The Moxi includes easy-to-find filters for Channels and Recorded TV (programs you’ve recorded). But when you drill down further, there are filters that show only Music, Kids, News, Sports, and Movie Channels. For in sufferables like myself, there’s an HDTV filter that excludes all standard-def un worhiness. Plus, it has a smart, dynamic Favorites filter that automatically populates with the 15 most-watched channels. The menu is extraordinarily clean and uncluttered. As a result, it’s fast. It takes just a few quick keystrokes to locate and use the Find and Record search function. It’s a snap to find shows and set up series recordings. You can base searches on Title, Keyword, or Category, and the Keyword search is surprisingly shrewd. For instance, when I typed in Eastwood, Moxi not only found me a bunch of Clint’s flicks, it sifted metadata info and found an episode of The Late Show with David Letterman featuring an interview with Clint. My Comcast box doesn’t even satellite tv offers a keyword search. The following is an example of the issues you can have when you search only by title. When I typed “David Letterman†into a title search on the Comcast box, it returned nothing. Zip. Nada. When I typed the same into Moxi’s keyword search, it found every scheduled episode of The Late Show with David Letterman.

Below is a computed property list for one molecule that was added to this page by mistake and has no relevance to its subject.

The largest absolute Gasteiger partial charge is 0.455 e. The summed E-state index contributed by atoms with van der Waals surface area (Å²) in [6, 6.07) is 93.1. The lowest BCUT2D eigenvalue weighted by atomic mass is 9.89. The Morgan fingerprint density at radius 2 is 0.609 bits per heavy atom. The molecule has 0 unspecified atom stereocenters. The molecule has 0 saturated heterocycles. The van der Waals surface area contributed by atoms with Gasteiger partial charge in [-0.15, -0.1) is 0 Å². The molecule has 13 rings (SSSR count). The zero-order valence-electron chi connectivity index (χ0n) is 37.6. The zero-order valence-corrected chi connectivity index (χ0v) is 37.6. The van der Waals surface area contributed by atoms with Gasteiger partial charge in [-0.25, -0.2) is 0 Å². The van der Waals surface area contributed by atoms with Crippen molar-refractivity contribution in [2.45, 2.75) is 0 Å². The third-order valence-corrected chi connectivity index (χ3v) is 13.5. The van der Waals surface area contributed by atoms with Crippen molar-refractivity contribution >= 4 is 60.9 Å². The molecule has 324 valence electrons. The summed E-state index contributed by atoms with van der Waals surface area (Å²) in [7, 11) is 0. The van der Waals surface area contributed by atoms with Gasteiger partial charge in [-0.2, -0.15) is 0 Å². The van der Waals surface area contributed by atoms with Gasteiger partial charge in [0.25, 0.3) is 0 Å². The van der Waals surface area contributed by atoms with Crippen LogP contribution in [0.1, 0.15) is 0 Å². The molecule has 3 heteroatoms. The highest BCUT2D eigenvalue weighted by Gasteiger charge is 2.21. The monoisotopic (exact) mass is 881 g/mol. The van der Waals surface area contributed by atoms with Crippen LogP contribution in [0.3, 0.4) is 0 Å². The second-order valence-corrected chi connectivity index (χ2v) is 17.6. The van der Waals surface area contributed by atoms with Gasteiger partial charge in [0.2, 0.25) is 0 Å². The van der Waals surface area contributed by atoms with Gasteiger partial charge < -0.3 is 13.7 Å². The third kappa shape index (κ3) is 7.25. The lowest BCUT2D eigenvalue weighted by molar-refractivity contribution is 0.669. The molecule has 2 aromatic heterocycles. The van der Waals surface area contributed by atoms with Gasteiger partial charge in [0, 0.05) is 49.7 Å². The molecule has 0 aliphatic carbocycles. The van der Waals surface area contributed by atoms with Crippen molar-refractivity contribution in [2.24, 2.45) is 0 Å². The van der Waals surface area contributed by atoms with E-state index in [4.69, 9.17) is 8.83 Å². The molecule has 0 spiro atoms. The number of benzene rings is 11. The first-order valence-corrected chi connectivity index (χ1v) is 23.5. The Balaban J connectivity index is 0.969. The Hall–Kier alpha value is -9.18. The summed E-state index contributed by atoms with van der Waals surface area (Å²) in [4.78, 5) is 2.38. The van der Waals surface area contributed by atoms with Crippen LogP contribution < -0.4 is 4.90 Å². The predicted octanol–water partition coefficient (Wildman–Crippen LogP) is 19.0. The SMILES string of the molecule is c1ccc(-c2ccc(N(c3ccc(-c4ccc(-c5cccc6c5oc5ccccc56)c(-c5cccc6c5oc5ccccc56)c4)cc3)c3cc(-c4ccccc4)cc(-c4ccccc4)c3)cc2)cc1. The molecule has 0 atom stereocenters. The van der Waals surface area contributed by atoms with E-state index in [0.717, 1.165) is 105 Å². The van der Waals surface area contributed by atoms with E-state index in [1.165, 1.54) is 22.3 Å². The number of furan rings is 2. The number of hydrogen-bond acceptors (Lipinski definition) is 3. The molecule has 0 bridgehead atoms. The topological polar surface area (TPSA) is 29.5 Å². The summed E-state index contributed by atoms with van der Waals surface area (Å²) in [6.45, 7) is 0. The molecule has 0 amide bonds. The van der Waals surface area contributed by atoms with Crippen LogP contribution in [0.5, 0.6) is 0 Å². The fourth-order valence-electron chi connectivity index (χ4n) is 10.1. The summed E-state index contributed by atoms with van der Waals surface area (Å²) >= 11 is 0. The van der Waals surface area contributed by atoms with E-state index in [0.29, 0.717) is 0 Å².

Also impressive to me is the way Moxi displays Recorded TV. It groups series recordings together very logically, and you can even access them from the other filters. For example, all of my episodes of 30 Rock and Battlestar Galactica are sorted into folders that bear the shows’ titles, not simply by recording date. So it’s really easy to catch up on several episodes of one show, and you don’t have to bounce back out to a menu and peck through your recorded shows by date to find the next episode.

There are several other smallish refinements that sum and add to the grander Moxi experience. The Change Time Slot, which is accessible from any of the channel filters, lets you quickly look at what’s on, say, your HDTV channels or your Favorites three days from now at 3:00 a.m. The commercial-killing 30-second skip might be banished from some DVRs, but it’s alive and well here. When you press the OK key or any of the direction keys, the Flip Bar comes up and shows you current channel information and the next three upcoming programs on that channel. If you highlight the channel, you can scroll up or down and show the current and next three upcoming programs on other channels.